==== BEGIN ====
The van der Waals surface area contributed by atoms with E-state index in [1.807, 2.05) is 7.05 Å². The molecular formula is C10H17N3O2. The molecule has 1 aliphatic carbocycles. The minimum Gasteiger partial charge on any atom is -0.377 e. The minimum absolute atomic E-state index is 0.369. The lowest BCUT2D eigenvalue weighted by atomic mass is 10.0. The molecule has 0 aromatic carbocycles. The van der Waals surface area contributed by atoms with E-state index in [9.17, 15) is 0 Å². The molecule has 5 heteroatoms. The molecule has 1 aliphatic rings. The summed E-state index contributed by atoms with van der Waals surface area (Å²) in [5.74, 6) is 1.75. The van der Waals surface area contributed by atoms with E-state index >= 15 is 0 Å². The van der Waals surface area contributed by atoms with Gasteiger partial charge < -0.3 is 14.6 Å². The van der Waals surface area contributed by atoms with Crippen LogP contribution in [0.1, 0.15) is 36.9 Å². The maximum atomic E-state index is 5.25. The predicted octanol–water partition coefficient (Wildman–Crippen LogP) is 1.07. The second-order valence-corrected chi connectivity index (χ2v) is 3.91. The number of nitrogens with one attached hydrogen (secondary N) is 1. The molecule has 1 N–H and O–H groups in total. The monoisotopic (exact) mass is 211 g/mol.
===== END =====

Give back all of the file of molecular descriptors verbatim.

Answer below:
The van der Waals surface area contributed by atoms with E-state index in [1.807, 2.05) is 7.05 Å². The molecular formula is C10H17N3O2. The molecule has 1 aliphatic carbocycles. The minimum Gasteiger partial charge on any atom is -0.377 e. The minimum absolute atomic E-state index is 0.369. The lowest BCUT2D eigenvalue weighted by atomic mass is 10.0. The molecule has 0 aromatic carbocycles. The van der Waals surface area contributed by atoms with E-state index in [9.17, 15) is 0 Å². The molecule has 5 heteroatoms. The molecule has 1 aliphatic rings. The summed E-state index contributed by atoms with van der Waals surface area (Å²) in [5.74, 6) is 1.75. The van der Waals surface area contributed by atoms with E-state index >= 15 is 0 Å². The van der Waals surface area contributed by atoms with Gasteiger partial charge < -0.3 is 14.6 Å². The van der Waals surface area contributed by atoms with Crippen LogP contribution in [0.1, 0.15) is 36.9 Å². The maximum atomic E-state index is 5.25. The predicted octanol–water partition coefficient (Wildman–Crippen LogP) is 1.07. The second-order valence-corrected chi connectivity index (χ2v) is 3.91. The number of nitrogens with one attached hydrogen (secondary N) is 1. The molecule has 1 N–H and O–H groups in total. The monoisotopic (exact) mass is 211 g/mol.